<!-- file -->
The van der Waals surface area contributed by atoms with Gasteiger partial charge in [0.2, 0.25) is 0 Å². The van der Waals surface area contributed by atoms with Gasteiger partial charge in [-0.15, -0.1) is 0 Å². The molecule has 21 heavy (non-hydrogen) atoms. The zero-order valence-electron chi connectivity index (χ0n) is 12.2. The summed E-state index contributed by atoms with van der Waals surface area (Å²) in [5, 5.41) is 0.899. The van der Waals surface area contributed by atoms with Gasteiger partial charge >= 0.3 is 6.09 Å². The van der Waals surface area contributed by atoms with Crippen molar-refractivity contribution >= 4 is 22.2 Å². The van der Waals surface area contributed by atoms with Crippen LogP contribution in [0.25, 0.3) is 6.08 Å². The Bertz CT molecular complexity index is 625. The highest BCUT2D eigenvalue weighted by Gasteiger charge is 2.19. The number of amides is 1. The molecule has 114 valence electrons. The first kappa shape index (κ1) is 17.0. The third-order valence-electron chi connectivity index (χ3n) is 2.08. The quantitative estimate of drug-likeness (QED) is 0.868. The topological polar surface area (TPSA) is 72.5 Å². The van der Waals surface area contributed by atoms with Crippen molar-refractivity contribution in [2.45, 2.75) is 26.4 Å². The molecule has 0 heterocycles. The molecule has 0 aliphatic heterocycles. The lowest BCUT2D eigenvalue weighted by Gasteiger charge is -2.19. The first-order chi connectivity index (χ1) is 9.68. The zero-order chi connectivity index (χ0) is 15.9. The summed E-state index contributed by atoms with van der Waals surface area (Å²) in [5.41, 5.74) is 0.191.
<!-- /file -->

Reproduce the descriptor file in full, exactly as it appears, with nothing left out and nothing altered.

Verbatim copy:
The van der Waals surface area contributed by atoms with Gasteiger partial charge in [0.2, 0.25) is 0 Å². The van der Waals surface area contributed by atoms with Gasteiger partial charge in [-0.15, -0.1) is 0 Å². The molecule has 21 heavy (non-hydrogen) atoms. The zero-order valence-electron chi connectivity index (χ0n) is 12.2. The summed E-state index contributed by atoms with van der Waals surface area (Å²) in [5, 5.41) is 0.899. The van der Waals surface area contributed by atoms with Gasteiger partial charge >= 0.3 is 6.09 Å². The van der Waals surface area contributed by atoms with Crippen molar-refractivity contribution >= 4 is 22.2 Å². The van der Waals surface area contributed by atoms with Crippen LogP contribution in [0.25, 0.3) is 6.08 Å². The Bertz CT molecular complexity index is 625. The highest BCUT2D eigenvalue weighted by Gasteiger charge is 2.19. The number of amides is 1. The molecule has 114 valence electrons. The first kappa shape index (κ1) is 17.0. The third-order valence-electron chi connectivity index (χ3n) is 2.08. The quantitative estimate of drug-likeness (QED) is 0.868. The topological polar surface area (TPSA) is 72.5 Å². The van der Waals surface area contributed by atoms with Crippen molar-refractivity contribution in [2.45, 2.75) is 26.4 Å². The molecule has 0 heterocycles. The molecule has 0 aliphatic heterocycles. The lowest BCUT2D eigenvalue weighted by Gasteiger charge is -2.19. The first-order chi connectivity index (χ1) is 9.68. The zero-order chi connectivity index (χ0) is 15.9. The summed E-state index contributed by atoms with van der Waals surface area (Å²) in [5.41, 5.74) is 0.191.